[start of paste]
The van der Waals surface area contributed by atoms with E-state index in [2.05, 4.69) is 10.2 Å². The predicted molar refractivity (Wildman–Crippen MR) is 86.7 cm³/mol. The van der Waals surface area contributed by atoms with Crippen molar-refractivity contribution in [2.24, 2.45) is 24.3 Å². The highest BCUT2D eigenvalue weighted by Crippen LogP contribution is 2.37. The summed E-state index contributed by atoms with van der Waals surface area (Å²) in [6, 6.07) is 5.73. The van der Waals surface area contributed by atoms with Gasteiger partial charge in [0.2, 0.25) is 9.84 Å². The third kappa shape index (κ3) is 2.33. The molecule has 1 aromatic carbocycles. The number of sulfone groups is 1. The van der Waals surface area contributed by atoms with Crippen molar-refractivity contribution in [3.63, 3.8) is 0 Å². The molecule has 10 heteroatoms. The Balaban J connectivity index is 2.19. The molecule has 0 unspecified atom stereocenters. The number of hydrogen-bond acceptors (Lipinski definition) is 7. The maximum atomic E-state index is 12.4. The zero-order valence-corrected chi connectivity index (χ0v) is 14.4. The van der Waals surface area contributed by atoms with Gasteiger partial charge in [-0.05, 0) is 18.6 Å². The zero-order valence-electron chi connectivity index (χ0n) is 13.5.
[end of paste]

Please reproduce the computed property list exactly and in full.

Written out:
The van der Waals surface area contributed by atoms with E-state index in [2.05, 4.69) is 10.2 Å². The predicted molar refractivity (Wildman–Crippen MR) is 86.7 cm³/mol. The van der Waals surface area contributed by atoms with Crippen molar-refractivity contribution in [2.24, 2.45) is 24.3 Å². The highest BCUT2D eigenvalue weighted by Crippen LogP contribution is 2.37. The summed E-state index contributed by atoms with van der Waals surface area (Å²) in [6, 6.07) is 5.73. The van der Waals surface area contributed by atoms with Gasteiger partial charge in [0.2, 0.25) is 9.84 Å². The third kappa shape index (κ3) is 2.33. The molecule has 1 aromatic carbocycles. The number of sulfone groups is 1. The van der Waals surface area contributed by atoms with Crippen molar-refractivity contribution in [3.63, 3.8) is 0 Å². The molecule has 10 heteroatoms. The Balaban J connectivity index is 2.19. The molecule has 0 unspecified atom stereocenters. The number of hydrogen-bond acceptors (Lipinski definition) is 7. The maximum atomic E-state index is 12.4. The zero-order valence-corrected chi connectivity index (χ0v) is 14.4. The van der Waals surface area contributed by atoms with Gasteiger partial charge in [-0.05, 0) is 18.6 Å². The zero-order valence-electron chi connectivity index (χ0n) is 13.5.